“There were five rattles in the Oseberg grave. We are not sure what they were used for: perhaps as musical instruments, sleigh bells fitted on the brindle or cult objects to be used in religious rituals or processions.”
“One of the rattles found in the grave chamber would appear to be of this last variety. The rattle and hook were found fastened to the carved animal head-posts.”
Detail on the bucket found in the Oseberg mound (ca AD 800). You probably notice the Swastika. In the 1940s, it was misinterpreted by the nazis as a “proof” of white supremacy thoughts among vikings.  According to Kim Hjardar, (historian and writer of “Vikinger i Krig”) The vikings had no racial agenda for their pillaging.
Animal heads. There are loads of different theories about what they were used for. They might have had ritualistic significance.
Viking Bling 

“When the objects in the Oseberg mound were excavated, there were remnants of colours on some of them: Red, reddish brown, black, yellow and grey-white. The most colourful of all the burial gifts were the sledges.”
“In his diary, archeologist professor G. Gustafson who was in charge of the excavation in 1904 writes about his dilemma. Should the colors or the carvings be given priority? Alum conservation was the best and only method of preserving the shape and carvings of the artefacts. The problem was that alum conservation would also destroy the surface and therefore the colours. Gustafson sacrificed the colours to save the carvings.”

“What can be done to prevent the artefacts from the Oseberg mound from degrade? Research to conserve the Oseberg find proceeding on three main fronts:
– Elucidating the current condition of the physical and chemical composition of the wood on the artefacts
– Examining wether existing conservation methods can be adapted and used
– Developing completely new conservation methods

This is urgent! The researchers face difficult choices, and their decisions may have terminal consequences:

Should the researchers take action now? Halting the degradation before it goes too far? They are concerned that the existing methods may not be sufficient since there is a lack of knowledge of how current methods last over time. Or wether there are unforeseen problems with them. Should conservation wait until researchers have found better methods? This risks that the artefacts will disintegrate while awaiting new treatment. How long can they wait?”

To those of you who have the opportunity to go and se the Oseberg finds in person: please do so. There is a high probability that it won’t last long due to the degrading.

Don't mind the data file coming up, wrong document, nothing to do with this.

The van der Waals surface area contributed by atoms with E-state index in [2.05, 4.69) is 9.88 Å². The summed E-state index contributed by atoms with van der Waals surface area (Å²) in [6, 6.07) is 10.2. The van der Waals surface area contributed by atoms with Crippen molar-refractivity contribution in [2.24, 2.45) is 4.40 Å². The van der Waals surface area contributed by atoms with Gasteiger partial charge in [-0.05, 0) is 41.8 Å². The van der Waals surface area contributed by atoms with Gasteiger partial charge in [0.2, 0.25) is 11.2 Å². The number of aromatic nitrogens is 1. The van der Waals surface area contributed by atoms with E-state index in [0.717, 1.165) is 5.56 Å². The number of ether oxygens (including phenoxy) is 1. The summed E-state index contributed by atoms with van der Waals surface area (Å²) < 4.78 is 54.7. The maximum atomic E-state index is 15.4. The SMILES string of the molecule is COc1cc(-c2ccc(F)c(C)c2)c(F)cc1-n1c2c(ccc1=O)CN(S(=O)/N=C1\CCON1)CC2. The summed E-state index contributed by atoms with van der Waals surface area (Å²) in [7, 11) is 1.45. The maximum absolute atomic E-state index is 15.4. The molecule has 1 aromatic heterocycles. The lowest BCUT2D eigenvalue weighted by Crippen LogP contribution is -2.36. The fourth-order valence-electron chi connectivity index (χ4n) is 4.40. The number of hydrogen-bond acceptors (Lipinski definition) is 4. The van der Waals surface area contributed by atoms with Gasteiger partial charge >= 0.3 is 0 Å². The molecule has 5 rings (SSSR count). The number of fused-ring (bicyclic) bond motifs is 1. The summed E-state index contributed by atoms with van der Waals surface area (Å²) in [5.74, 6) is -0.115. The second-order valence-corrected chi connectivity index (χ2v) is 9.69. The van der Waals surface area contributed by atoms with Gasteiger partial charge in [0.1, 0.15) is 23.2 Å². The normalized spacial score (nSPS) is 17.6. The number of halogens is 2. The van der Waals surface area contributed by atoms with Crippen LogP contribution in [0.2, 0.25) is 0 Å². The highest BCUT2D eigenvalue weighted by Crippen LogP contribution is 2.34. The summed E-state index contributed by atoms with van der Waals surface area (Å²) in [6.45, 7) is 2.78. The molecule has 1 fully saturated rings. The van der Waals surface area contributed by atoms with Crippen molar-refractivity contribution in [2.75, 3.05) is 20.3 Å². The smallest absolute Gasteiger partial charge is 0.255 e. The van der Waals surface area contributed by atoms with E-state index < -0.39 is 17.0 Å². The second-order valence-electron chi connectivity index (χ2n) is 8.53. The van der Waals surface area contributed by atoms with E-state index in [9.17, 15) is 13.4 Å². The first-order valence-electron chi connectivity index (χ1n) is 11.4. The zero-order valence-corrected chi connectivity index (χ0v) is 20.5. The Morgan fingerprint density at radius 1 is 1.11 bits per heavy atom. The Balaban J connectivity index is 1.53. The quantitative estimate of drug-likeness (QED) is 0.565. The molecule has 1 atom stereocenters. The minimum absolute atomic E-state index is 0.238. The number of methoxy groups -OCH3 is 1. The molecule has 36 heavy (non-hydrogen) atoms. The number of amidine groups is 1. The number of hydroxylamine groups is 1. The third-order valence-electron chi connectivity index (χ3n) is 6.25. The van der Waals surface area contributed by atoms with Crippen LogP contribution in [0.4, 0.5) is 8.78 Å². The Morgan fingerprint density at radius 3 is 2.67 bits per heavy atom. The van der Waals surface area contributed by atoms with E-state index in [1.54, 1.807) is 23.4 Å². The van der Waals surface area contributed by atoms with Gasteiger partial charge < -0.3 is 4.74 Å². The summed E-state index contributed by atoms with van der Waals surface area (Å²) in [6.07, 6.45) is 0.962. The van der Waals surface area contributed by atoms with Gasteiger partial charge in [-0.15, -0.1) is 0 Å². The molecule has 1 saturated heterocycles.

TEXT: from The Viking Ship Museum, University of Oslo, Norway.
Pictures: Sól Geirsdóttir, The Viking Queen. 

Occupation of the past (Minus Five)

A few weeks ago, I visited the Museum of Cultural History in Oslo again. This time, I went to see the part of their freedom exhibition called “Minus Five – Occupation of the past”. I strongly recommend everyone interested in Viking age and history to pay it a visit.

I have my own reasons for writing this blog post. My photos are not intended for use for any political agenda. If you see any of my photos in any facebook group that do so, well – then they have used my pictures without my consent.
Some people are still using the past to promote hatred and exclude and rank people because of race or religion. I do not want to be associated with these people.

*Edit from 2020: I would like to add that I do not care for extreme views, no matter the ideology, religion, or the “political orientation”. As for the use of my photos in facebook groups – it quickly became impossible to monitor these things. Please understand that if I’m being “silent” about the misuse of my photos, it’s not because I agree with the views of these groups/IG profiles, etc etc. It’s because I don’t have any way of knowing – or it might be that I am facing something that you have NO idea about and simply don’t have the time or energy to get into those wormholes in that particular moment. Silence is not the same as agreeing. I think most people get that, but if you don’t – put it in the context of sexual assault – silence is not consent. Extreme example, but these are extreme times where I see a lot of all-or nothing-thinking on the internet. Which is something else that I don’t care to be associated with. Hope I made myself clear; Don’t try to paint me as something I am not. All I want to do is share my passion for the viking age, for art, and for music. This should go without explanation but here I am, stating it once and for all.*